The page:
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Ok, but would a full blown Seuro with a common central bank serve any economic purposes that are not served by fixing the exchange rates and backing that up with a willingness from all central banks to make fondue of speculators?

Given the premise that the national central banks are committed to defending their currencies against appreciation against any other member of the bloc, then no, there is no value added from having a supernational central bank with a mandate to recycle CA surpluses.

Because the point of a supernational central bank with a mandate to recycle CA surpluses is to make sure that national central banks stick to a policy of defending against appreciation. Even in the face of the temptation to revalue and ride a bubble of fake prosperity.

- Jake

Friends come and go. Enemies accumulate.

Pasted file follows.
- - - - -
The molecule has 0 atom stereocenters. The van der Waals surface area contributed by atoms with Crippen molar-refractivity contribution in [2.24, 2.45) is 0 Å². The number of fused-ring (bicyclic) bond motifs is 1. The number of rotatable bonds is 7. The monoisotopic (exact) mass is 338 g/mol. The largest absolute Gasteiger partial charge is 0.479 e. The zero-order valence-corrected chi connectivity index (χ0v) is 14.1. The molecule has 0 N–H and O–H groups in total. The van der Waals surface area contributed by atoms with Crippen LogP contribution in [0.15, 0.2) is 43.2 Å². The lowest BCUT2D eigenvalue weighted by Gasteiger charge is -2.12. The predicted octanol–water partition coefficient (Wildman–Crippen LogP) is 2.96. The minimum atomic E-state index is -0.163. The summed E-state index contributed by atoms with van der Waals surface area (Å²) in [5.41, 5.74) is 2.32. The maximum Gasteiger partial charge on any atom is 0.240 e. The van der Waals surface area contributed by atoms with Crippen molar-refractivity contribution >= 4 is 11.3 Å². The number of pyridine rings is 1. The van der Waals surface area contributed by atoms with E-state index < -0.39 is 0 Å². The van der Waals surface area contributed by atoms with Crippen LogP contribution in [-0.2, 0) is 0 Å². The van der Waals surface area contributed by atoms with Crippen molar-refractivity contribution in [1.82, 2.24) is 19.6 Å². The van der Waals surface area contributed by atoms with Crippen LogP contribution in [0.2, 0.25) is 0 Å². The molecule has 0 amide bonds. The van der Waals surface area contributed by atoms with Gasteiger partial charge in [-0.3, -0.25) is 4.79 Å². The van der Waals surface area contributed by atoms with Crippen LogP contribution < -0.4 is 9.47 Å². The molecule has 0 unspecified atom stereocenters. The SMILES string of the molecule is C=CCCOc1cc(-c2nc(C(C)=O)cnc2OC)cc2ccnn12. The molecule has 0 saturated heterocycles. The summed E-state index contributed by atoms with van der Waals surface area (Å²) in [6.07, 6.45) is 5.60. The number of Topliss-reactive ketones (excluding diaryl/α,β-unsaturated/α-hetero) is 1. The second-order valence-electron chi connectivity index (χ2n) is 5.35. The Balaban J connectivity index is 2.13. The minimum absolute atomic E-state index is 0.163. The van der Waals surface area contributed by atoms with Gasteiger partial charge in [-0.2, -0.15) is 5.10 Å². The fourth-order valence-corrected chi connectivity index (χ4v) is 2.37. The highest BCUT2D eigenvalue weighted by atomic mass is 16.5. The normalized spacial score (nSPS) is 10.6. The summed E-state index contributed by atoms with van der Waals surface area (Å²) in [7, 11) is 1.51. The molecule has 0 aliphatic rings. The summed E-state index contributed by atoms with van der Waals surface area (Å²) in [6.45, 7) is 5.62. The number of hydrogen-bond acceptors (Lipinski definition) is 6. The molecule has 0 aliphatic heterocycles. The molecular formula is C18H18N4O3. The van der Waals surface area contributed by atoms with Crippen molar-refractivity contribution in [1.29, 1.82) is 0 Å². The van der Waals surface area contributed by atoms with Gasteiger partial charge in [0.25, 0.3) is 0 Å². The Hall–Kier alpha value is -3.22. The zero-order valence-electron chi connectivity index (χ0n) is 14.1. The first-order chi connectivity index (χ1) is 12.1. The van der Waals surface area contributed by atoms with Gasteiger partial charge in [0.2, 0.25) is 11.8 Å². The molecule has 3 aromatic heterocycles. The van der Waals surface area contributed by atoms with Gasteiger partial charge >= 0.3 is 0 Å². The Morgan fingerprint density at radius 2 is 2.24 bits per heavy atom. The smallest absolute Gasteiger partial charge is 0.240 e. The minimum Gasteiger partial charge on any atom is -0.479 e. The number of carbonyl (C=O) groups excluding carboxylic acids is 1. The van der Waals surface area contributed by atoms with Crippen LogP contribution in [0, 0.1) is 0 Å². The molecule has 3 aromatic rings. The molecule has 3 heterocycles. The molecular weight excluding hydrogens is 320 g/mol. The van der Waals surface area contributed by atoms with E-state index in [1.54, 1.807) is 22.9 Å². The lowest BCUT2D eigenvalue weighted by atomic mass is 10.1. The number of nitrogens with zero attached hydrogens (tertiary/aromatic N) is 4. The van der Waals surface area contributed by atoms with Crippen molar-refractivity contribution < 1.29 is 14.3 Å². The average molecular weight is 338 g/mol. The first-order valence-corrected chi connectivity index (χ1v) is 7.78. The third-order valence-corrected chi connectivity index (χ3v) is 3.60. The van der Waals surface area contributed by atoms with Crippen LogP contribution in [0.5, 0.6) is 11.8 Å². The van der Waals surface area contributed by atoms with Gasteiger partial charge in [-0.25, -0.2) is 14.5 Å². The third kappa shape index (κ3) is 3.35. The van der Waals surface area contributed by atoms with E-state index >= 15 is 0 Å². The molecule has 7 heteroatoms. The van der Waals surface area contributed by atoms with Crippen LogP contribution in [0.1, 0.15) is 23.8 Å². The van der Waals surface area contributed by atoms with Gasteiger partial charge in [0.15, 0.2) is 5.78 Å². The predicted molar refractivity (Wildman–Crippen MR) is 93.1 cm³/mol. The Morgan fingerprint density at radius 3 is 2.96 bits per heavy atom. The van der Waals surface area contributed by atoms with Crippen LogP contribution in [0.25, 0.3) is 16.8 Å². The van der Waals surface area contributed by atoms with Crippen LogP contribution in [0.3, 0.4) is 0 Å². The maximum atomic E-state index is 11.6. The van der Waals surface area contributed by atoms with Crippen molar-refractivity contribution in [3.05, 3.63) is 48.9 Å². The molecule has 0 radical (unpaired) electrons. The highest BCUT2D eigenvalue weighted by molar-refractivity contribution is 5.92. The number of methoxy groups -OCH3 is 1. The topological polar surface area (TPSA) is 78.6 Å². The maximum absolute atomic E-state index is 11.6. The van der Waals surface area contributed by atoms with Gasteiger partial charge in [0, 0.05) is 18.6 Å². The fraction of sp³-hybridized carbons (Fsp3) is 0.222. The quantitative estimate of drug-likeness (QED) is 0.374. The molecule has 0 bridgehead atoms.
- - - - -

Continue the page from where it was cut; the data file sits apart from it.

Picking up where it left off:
by JakeS (JangoSierra 'at' gmail 'dot' com) on Fri Sep 20th, 2013 at 03:17:35 PM EST
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Because the point of a supernational central bank with a mandate to recycle CA surpluses is to make sure that national central banks stick to a policy of defending against appreciation. Even in the face of the temptation to revalue and ride a bubble of fake prosperity.

And following such a policy would powerfully benefit the economic stability and growth prospects of member states, aside from the effects of Seuro bonds. The rump EU, deprived of lucrative southern peripheral targets for its manufacturer's vendor finance schemes, would likely turn on the weakest state remaining in the Euro. This would increase the centrifugal forces inside the Euro zone and promote additional flight out, if not to the Seuro zone.

"It is not necessary to have hope in order to persevere."
by ARGeezer (ARGeezer a in a circle eurotrib daught com) on Fri Sep 20th, 2013 at 03:45:20 PM EST
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